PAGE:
New Immigration Administration alert system prevents entry of 14 registered sex offenders

August 1, 2013

A new system for real-time connection with International Police (INTERPOL) databases in France allows the Costa Rica Immigration Administration to immediately detect and reject the entry of any person with pending criminal issues.

The monitoring system emits an instant alert as soon as immigration officials verify the passport of a person entering or leaving the country.

It became operational on April 29 and so far has led to the rejection of 14 people, “most of them U.S. citizens who were immediately returned to their country of origin,” Immigration Administration Director Freddy Montero said on Thursday.

The U.S. citizens were rejected while trying to enter Costa Rica through its two most important air terminals: Juan Santamaría International Airport in Alajuela and Daniel Oduber International Airport in Guanacaste.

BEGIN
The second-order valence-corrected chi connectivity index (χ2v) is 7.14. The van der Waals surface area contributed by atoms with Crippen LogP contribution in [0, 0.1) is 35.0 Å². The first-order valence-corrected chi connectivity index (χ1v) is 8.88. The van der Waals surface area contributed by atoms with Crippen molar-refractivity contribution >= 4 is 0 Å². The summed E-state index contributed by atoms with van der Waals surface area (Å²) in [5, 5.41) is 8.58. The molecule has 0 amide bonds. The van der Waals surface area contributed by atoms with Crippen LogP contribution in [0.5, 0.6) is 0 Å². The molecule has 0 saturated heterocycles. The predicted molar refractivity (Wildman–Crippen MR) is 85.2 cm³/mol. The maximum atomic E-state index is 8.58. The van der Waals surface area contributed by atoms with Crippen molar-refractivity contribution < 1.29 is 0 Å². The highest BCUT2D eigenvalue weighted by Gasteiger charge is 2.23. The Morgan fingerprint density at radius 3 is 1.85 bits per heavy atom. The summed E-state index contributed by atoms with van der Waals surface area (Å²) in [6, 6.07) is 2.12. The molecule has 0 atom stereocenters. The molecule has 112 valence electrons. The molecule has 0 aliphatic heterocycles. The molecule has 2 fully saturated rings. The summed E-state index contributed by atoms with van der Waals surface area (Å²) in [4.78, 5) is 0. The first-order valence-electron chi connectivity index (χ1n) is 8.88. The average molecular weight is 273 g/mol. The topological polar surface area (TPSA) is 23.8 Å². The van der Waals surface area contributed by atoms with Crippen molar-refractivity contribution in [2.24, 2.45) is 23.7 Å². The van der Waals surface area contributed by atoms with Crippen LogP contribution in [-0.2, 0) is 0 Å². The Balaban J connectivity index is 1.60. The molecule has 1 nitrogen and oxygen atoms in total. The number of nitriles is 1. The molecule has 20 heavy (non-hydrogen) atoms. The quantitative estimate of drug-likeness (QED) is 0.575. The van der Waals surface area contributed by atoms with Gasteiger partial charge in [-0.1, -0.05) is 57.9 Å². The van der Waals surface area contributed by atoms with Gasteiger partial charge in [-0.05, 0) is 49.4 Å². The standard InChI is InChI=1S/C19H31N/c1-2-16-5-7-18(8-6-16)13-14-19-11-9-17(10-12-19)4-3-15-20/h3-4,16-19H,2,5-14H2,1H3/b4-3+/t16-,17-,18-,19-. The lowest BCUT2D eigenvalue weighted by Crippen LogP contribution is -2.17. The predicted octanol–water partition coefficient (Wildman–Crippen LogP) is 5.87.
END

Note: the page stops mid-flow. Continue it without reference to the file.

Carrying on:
Montero said that since its implementation the system also led to the arrest of two Costa Ricans and two Nicaraguan nationals who had pending issues in Costa Rica and were trying to leave the country.

Judicial Investigation Police (OIJ) Vice Director Gustavo Mata said the new system allows local authorities to access detailed information on persons wanted in 190 countries.

He added that officials are enthused about their new tools, which in addition to helping track sex offenders also help target members of organized crime, and drug and human traffickers. It could even block terrorists who might have entered the country undetected.

The alerts are issued on persons wanted by Interpol, the U.S. Drug Enforcement Administration and the Federal Bureau of Investigation, and it also warns when an immediate arrest warrant has been issued.

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